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I also enjoy using binoculars for stargazing. Even when I set up my telescope I have the bino's handy for searching the sky. I look for that little ball of fuzz in the bino's and then point the scope there to see what I found. Binoculars are a great way to start stargazing without a ton of expense and equipment.
 

MarkII

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The apertures of my naked eye 'scopes are the major limitation, though. They just don't collect that much light, so observing deep-sky objects, splitting binary star systems, observing comets and asteroids, etc. are all a real problem for them. On the upside, though, the image post-processing software that is built into the equipment can't be beat, and it is upgradable. And the system comes with an enormous amount of storage pre-installed. :D

Finally, it has very advanced networking capabilities built into it, and it can automatically establish a wireless connection and share information with other similarly-equipped systems in its immediate vicinity. :D
 
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JonathanDunbar

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The apertures of my naked eye 'scopes are the major limitation, though. They just don't collect that much light, so observing deep-sky objects, splitting binary star systems, observing comets and asteroids, etc. are all a real problem for them. On the upside, though, the image post-processing software that is built into the equipment can't be beat, and it is upgradable. And the system comes with an enormous amount of storage pre-installed. :D

Finally, it has very advanced networking capabilities built into it, and it can automatically establish a wireless connection and share information with other similarly-equipped systems in its immediate vicinity. :D
Mark,

May I recommend a pair of binoculars to you and the forum:

http://tinyurl.com/yc5nlp5


I use these and they are FANTASTIC!!! They bring the surface of the Moon to you as if it were located the next city over. And the price! You think you get what you pay for right? Well in this case, WRONG! You get MUCH more than you pay for!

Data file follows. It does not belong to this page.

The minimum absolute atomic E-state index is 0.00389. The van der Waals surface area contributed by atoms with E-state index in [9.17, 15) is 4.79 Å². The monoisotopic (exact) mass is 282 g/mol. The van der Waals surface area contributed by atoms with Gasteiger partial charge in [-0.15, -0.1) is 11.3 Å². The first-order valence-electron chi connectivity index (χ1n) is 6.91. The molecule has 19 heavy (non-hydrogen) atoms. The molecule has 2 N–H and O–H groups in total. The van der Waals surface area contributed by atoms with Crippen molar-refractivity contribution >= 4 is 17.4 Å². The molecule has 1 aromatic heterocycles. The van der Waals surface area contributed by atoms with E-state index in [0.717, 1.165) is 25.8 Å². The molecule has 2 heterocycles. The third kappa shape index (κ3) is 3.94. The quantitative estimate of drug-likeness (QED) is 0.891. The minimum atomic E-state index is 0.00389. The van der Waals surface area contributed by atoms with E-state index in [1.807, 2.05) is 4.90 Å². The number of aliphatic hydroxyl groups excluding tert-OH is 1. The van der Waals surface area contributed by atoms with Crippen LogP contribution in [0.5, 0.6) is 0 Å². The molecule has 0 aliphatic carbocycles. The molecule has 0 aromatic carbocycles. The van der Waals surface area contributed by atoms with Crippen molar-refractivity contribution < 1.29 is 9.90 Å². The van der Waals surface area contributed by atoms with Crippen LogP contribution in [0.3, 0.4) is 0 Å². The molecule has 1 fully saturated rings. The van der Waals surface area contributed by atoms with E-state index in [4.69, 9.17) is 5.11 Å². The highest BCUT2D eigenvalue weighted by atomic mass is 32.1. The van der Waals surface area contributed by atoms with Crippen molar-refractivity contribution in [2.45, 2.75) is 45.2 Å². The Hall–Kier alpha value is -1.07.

The optics are coated and crisp. Very little aberration or distortion. I was skeptical a few years back when I get my first pair, and it was worth every cent!

Why are these so great for the price? Well they are made in China (cheap labor, not a cheap product) and they don't have the name, 'Celestron' or 'Meade' on them :D

I am in no way affilatied with telescopes.com, but I AM affilated with the Universe and you will enjoy viewing it with this pair of binoculars!

Good luck,

Jonathan

P.s. I just saw those 25x100 binoculars ... I am paying my way out of debt not into it, but if you can afford them, they sure look nice!
 
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MarkII

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Thanks for the link, Jon. From what I have read, that is a pretty typical price for binoculars of that size. You don't have to go deep into debt to get a decent pair of binocs for stargazing.

MarkII
 

bobkrech

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We had this post on the support and recovery forum a while ago.

http://www.rocketryforum.com/showthread.php?t=7189&highlight=binoculars

The eye has ~7 mm aperture in the dark. in order to gather the most light that you can use, the objective diameter of a binocular or telescope should be equal to the magnification multiplied by 7 mm. For a magnification of 7, 7x7=49, and this is why a 7 x 50 pair of binoculars is probably the most common binoculars used for star gazing. Maximum light gathering capacity, reasonable magnification, wide field of view, and light weight obviating the need for a tripod.

The 20x80 binoculars are reasonably priced, but the light gathering power is about the same as a 7x35 and not as good as a 7x50. They are about 3 times heavier than a 7x35 and more than twice as 2 heavy as 7x50s. They have a narrow 3.2 degree FOV (excellent for a 20 power binocular however) but due to the weight you really need a tripod for extended viewing. If you don't mind carrying a tripod, it's a good deal.

Bob
 

Symbiosis

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I am a star gazers. I want to suggest all my star gazers friend that they should do star gazing with big astronomy binoculars instead of a telescope because telescopes are complicated.

I too am an amateur astronomer and built my own 8" f/7 Newtonian reflector (a "Dobsonian"). I disagree. First, telescopes are not complicated, especially if you avoid the "go to" variety. Second, in my opinion, big binocs are difficult to use and need an extremely steady mount -- although there is much debate on that.
 

JonathanDunbar

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We had this post on the support and recovery forum a while ago.